At the end of my viewing of Avatar, the audience all clapped. They clapped because the human race fell to a society of extraterrestrials.
Why is this? Are humans beings discontent with the world they inhabit, with themselves?
In Avatar, human beings set out to obtain a precious commodity called unobtainium that exists on another planet named Pandora. Unfortunately, this prized material is found in great abundance directly on the land that the Na’Vi (the indigenous peoples of Pandora) inhabit. Thus, after perfunctory attempts to befriend the Na’Vi, the human beings attempt to destroy the Na’Vi people and claim their fortunes.
That’s the general plot. But what interested me more was the subplot and why people clapped at the end of the movie when the greedy humans are destroyed by the Na’Vi people after a vicious battle. In this clapping, people are essentially applauding the destruction of themselves.
A bulk of the nearly 3 hour movie is taking up with the subplot, which is about how the Na’Vi people live.
The Na’Vi people live in communion with nature. They physically connect themselves (through their tails) to living creatures of all kinds, from space-age horses to plants that record the history of the Na’Vi people. When they have basic needs, like self-defense or hunger, they apologize to the beast that they are required to kill for these needs. Their days consist of frolicking through their lovely paradise and living–virtually naked–in the beautiful moments that nature has graciously provided.
And so, when the heartless humans pursue their precious commodity at the expense of the Na’Vi people, the movie audience chooses tranquility over progress.
However, humans–you and me–have not made this choice outside of the cinema. We choose progress over nature; we choose progress at the expense of nature. By our complicity and purchases–TVs, iPhones, houses, cars, diamonds–we are actively rooting for the destruction of this tranquil life.
Through our telling applause, is it not reasonable to conclude that we pursue a life, an existence, that we do not really want? Are we addicted to things that are not the thing we really want?
To me, these questions are the secret success of Avatar.
Ironically, I wouldn’t be asking these questions were it not for this movie, the most expensive, progressive, and technologically advanced movie ever made.
Get your copy of his latest book entitled Obvious Conclusions, stories of a Midwestern emigrant influenced and corrupted by many years living in San Francisco and abroad. It just received its first outstanding review "...reminiscent of David Sedaris or Augusten Burroughs" on Amazon UK.
Latest posts by Richard Cummings (see all)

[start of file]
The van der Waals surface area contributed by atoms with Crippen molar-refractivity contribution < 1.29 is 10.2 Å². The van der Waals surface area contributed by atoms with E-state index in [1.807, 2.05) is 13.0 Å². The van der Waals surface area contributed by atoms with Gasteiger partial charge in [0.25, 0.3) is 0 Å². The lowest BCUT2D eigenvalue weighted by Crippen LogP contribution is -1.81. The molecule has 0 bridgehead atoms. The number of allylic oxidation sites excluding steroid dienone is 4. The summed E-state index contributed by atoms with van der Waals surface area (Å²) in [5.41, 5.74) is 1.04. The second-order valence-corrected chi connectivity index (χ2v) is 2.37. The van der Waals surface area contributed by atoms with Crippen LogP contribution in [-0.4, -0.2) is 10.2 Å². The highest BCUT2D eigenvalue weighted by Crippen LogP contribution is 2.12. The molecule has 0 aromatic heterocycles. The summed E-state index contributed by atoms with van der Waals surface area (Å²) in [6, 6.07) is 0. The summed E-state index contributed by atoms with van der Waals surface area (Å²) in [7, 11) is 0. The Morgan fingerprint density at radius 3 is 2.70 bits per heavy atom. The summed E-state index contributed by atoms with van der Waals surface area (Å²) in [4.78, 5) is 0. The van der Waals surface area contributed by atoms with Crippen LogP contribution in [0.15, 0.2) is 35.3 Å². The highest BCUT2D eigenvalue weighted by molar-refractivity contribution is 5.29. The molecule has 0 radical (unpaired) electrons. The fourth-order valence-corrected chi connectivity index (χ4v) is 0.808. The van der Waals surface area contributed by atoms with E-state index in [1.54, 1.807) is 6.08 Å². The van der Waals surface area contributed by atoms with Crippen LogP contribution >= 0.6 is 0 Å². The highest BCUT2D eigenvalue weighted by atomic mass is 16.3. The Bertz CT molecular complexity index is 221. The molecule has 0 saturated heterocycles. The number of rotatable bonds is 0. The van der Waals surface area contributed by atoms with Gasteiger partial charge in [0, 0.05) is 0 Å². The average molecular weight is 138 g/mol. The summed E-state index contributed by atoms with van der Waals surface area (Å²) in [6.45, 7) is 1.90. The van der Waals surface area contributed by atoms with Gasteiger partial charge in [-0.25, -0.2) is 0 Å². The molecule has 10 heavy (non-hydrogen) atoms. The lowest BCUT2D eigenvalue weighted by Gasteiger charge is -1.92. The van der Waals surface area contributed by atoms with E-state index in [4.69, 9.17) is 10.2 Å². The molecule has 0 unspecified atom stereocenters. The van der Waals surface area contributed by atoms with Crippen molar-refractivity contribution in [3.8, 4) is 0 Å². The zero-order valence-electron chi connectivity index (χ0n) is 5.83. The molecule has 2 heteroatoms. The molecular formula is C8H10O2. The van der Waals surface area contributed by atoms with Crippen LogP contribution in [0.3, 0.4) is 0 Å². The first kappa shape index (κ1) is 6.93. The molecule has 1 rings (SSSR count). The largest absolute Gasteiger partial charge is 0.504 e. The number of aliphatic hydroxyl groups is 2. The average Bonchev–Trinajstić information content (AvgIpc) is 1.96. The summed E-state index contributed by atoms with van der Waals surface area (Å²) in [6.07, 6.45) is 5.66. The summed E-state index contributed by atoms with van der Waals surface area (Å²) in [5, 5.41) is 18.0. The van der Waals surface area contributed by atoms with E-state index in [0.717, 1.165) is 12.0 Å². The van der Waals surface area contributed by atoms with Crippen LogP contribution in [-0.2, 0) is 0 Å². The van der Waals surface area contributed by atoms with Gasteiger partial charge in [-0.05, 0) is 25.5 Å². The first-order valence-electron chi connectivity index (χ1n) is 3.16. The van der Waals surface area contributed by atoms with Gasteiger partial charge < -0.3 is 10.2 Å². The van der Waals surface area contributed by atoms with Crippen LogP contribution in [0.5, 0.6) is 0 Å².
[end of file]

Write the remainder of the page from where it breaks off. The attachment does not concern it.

- The Google Pixel Fold: Why It’s the Star of Google I/O 2023 - May 9, 2023
- Book Review:Malibu Rising by Taylor Jenkins Reid - March 6, 2022
- Beautiful World, Where Are You: A Book Review by Richard Cummings - February 18, 2022
good review, i wouldn´t have thought of this without having read this article, we were all on the Na´Vi side during the movie but we are all doing the same than the humans were doing in the movie, leading the planet to its end. It was a fascinating one, and it made us all think about how we are, it looks like all the movies lately are focused on make us see how we are, and why we have reached to where we are and even worse, many of them show as how we are going to end due to our greed and many other behaviors.
P.s: I want to ride one of those toruk macto whatever.
You raise an interesting point, at the aggregate level, humanity pursues technological advancement and economic productivity, while failing to acknowledge that it is not we truly require.
Humans take this path of self-destruction because we are forced to under the present state of affairs, sadly it is how our world and collective mind has developed, though it is not our essential nature.
Also do not make the mistake of over-generalizing…you tend to lump all humans into one category, in your analysis, and I fear you may be doing this in other analyses as well.
The end of Avatar was not a symbol of Human defeat, it was a depiction of justice and reason triumphing over greed. There were good humans in the film as well, just as there are humans in today’s world that value peace and harmony over materialism and power. In many ways it was a symbol of human achievement, in that it illustrated how even in the future, virtues of empathy and understanding still exist among many humans.
Also, the whole movie was kind of a metaphor for imperialism and colonisation (ie, the aliens aren’t really representing actual aliens, only a repressed population, and the humans are not actually representing humans, only an oppressive force). judging by the appearance and style of the Na’Vi, it’s seems most like a depiction of European imperialism in the 1800s. I’m rather surprised you didn’t catch that.